Global demolition activity increased by 16% in the first nine months of 2016 in comparison to the same period of 2015, as shipowners struggle to counter the imbalance between supply and demand in the market, according to international shipping association BIMCO.
A total of 36.2 million dwt was demolished in the first nine months of 2016, with most of it taking place in the first four months of 2016. This is equal to 21.8 million dwt or nearly twice as much as in the following five months of 2016.
However, comparing the period May – September 2016 in the same period as last year, the growth of demolition activity adds up to 2.9 million dwt or 26%. Therefore, the decrease in scrapping from the fourth until the ninth month of 2016 can be accounted for by cyclical demolishing activity.
“The poor global economic situation, as well as the depressing outlook for most of the seaborne shipping sector caused by excess supply of capacity, needs to be countered by a drastic increase in demolishing activity in order to lower merchant fleet growth,” BIMCO’s Chief Shipping Analyst Peter Sand said.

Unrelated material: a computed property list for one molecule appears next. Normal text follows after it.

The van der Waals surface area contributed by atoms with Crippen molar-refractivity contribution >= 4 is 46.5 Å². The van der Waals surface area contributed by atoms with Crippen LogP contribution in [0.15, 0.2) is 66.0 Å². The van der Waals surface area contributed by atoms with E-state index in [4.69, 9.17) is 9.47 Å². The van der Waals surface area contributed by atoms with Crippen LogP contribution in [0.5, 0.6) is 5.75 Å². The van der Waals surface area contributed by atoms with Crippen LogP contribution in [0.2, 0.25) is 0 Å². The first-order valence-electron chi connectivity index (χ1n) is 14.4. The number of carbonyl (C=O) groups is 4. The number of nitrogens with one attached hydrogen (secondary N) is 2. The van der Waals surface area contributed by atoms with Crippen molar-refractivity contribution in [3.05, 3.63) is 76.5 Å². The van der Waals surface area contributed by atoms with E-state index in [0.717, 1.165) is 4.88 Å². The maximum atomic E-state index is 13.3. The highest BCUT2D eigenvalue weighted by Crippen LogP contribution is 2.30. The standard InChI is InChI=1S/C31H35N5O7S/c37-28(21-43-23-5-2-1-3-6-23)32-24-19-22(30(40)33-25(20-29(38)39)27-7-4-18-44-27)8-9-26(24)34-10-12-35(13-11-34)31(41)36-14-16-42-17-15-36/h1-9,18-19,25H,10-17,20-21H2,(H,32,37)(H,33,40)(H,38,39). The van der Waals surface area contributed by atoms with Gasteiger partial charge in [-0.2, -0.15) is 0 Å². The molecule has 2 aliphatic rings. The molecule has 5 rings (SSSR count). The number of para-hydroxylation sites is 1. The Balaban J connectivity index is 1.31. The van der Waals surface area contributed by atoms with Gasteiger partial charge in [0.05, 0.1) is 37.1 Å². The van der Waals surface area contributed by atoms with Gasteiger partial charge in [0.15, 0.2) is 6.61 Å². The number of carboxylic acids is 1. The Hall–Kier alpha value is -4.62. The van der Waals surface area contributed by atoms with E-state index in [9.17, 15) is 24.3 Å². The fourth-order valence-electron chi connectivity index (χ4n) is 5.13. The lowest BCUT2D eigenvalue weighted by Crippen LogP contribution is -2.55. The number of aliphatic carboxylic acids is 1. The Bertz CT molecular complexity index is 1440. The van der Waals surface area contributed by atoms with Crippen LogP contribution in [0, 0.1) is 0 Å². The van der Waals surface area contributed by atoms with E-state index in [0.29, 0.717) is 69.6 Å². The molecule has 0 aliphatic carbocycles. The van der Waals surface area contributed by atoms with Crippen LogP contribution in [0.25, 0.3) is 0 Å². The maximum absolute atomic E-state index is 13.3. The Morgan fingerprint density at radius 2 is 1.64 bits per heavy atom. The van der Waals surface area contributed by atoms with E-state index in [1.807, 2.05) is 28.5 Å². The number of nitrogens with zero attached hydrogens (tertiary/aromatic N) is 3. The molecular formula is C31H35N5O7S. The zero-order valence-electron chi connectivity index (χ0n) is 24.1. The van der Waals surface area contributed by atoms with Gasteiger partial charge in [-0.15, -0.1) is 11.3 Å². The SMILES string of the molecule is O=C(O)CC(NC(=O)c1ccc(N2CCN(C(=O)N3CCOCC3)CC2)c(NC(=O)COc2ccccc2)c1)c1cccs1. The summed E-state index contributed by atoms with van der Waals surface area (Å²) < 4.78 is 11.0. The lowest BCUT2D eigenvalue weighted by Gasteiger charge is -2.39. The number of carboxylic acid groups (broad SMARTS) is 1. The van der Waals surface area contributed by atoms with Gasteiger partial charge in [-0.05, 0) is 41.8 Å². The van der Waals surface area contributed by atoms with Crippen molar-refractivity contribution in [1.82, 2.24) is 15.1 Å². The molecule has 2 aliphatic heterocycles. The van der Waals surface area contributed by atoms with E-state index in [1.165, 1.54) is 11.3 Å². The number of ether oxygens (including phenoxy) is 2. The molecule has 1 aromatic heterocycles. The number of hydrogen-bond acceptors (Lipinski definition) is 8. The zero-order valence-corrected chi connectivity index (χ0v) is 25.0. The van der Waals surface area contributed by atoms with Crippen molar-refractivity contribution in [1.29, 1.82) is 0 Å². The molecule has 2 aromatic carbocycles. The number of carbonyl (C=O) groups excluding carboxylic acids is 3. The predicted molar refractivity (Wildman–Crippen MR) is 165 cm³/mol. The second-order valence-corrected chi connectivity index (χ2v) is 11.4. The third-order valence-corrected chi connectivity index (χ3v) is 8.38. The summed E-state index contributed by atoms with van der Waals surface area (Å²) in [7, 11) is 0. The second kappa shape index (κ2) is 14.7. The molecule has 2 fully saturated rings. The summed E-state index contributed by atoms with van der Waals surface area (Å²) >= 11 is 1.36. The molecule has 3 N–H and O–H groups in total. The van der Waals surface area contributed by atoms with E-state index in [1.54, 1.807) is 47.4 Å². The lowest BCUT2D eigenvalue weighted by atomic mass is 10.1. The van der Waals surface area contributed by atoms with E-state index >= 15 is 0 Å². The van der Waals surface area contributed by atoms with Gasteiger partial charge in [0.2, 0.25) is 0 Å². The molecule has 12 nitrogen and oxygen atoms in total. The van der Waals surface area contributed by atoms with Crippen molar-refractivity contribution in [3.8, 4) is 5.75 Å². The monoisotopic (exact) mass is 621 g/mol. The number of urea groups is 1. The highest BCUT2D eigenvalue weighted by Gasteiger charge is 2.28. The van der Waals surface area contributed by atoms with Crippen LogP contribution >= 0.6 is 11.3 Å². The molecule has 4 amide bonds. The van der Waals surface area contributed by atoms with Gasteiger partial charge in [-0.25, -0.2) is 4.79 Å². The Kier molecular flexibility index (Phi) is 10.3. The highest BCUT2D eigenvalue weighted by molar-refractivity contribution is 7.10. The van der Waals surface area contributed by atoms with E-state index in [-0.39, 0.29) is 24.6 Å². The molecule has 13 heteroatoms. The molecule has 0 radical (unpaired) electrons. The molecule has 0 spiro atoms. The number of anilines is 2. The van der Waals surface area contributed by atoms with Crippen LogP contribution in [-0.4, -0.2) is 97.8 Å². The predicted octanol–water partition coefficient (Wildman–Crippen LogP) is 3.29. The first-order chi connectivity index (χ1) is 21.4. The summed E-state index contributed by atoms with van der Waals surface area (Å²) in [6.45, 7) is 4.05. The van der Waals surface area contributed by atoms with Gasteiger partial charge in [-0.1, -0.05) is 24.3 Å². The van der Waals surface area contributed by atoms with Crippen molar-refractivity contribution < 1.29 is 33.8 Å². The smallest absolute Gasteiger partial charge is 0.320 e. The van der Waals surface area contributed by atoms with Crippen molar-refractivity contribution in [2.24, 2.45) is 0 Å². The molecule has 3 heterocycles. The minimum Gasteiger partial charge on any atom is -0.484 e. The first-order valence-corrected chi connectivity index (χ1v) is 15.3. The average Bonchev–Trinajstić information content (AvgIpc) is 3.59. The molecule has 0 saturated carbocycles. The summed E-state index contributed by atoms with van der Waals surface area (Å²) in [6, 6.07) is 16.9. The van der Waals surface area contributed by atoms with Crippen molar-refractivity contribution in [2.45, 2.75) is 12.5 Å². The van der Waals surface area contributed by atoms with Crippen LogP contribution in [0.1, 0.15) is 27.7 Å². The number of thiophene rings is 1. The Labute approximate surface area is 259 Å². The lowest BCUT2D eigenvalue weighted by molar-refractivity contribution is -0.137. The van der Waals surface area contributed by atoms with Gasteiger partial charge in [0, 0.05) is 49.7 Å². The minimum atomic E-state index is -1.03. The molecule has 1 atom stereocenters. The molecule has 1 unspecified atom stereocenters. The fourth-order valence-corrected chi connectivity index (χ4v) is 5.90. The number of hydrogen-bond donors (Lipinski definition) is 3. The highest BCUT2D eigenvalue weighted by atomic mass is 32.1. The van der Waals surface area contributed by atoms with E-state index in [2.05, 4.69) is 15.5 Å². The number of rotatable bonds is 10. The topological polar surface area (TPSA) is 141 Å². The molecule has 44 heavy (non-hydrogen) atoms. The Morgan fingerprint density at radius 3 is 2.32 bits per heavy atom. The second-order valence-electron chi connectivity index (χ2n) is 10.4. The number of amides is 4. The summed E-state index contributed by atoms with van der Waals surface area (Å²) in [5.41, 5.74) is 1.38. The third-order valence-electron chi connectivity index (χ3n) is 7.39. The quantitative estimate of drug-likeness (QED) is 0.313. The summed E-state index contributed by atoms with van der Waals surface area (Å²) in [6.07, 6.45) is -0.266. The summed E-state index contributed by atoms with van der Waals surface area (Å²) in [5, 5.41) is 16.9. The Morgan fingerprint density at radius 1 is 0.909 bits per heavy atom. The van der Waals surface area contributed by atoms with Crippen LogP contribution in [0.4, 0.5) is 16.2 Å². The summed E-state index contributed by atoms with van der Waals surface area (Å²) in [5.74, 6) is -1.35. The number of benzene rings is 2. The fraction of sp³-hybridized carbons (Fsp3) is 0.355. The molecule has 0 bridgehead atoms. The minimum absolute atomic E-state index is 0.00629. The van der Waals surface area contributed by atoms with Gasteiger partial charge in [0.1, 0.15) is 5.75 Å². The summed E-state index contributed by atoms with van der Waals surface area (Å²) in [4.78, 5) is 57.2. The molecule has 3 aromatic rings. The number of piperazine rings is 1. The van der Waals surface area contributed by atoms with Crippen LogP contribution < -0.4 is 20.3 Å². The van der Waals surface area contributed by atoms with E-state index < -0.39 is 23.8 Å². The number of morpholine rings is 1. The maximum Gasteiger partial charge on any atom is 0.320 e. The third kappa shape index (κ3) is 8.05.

Comparing the period between January through September 2016 to the total previous year’s, the amount in dwt is a record in the making, as 94% is already scrapped in the yards.
In reference to the available data from the beginning of January 2014 through September 2016, the average demolished ship size in dwt increased on a year-on-year basis by 32% in 2015 and additionally 13% in 2016.
“The trend for the demolition of bigger ships can be explained by weak global demand, especially for containerships in 2016, which is not growing at the pace needed to match excess containership capacity. Another factor is the expansion of the Panama Canal, which takes the uniqueness away from the panamax ship segment,” Sand added.
From the beginning of January 2014 through September 2016, the dry bulk segment accounted for 72.9 million dwt or 66% of the total demolition, while crude oil tankers accounted for 8.6 million dwt or 8% and containership demolition accounted for 14.2 million dwt or 13% of the total demolition.
All other ship segments accounted for 10.7 million dwt or 10% in the period from January 2014 through September 2016.